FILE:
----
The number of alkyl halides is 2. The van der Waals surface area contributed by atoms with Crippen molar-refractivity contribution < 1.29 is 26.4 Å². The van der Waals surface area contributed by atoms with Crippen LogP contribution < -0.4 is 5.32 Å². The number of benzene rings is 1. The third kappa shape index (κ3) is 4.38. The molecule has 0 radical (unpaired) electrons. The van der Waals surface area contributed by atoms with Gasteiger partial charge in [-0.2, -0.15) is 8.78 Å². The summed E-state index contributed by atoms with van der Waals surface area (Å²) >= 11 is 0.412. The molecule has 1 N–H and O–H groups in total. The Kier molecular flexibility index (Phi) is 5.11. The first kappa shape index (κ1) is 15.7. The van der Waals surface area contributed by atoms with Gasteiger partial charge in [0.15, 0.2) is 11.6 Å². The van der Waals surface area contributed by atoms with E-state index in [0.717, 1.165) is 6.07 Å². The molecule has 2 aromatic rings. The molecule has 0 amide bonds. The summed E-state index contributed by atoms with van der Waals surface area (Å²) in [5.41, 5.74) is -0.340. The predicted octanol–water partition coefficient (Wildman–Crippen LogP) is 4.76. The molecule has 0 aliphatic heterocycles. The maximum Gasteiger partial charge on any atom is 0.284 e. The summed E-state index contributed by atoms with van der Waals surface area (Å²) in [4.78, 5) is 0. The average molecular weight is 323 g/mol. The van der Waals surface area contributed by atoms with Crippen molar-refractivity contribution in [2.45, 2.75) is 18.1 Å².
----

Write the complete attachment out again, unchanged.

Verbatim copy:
The number of alkyl halides is 2. The van der Waals surface area contributed by atoms with Crippen molar-refractivity contribution < 1.29 is 26.4 Å². The van der Waals surface area contributed by atoms with Crippen LogP contribution < -0.4 is 5.32 Å². The number of benzene rings is 1. The third kappa shape index (κ3) is 4.38. The molecule has 0 radical (unpaired) electrons. The van der Waals surface area contributed by atoms with Gasteiger partial charge in [-0.2, -0.15) is 8.78 Å². The summed E-state index contributed by atoms with van der Waals surface area (Å²) >= 11 is 0.412. The molecule has 1 N–H and O–H groups in total. The Kier molecular flexibility index (Phi) is 5.11. The first kappa shape index (κ1) is 15.7. The van der Waals surface area contributed by atoms with Gasteiger partial charge in [0.15, 0.2) is 11.6 Å². The van der Waals surface area contributed by atoms with E-state index in [0.717, 1.165) is 6.07 Å². The molecule has 2 aromatic rings. The molecule has 0 amide bonds. The summed E-state index contributed by atoms with van der Waals surface area (Å²) in [5.41, 5.74) is -0.340. The predicted octanol–water partition coefficient (Wildman–Crippen LogP) is 4.76. The molecule has 0 aliphatic heterocycles. The maximum Gasteiger partial charge on any atom is 0.284 e. The summed E-state index contributed by atoms with van der Waals surface area (Å²) in [4.78, 5) is 0. The average molecular weight is 323 g/mol. The van der Waals surface area contributed by atoms with Crippen molar-refractivity contribution in [2.45, 2.75) is 18.1 Å².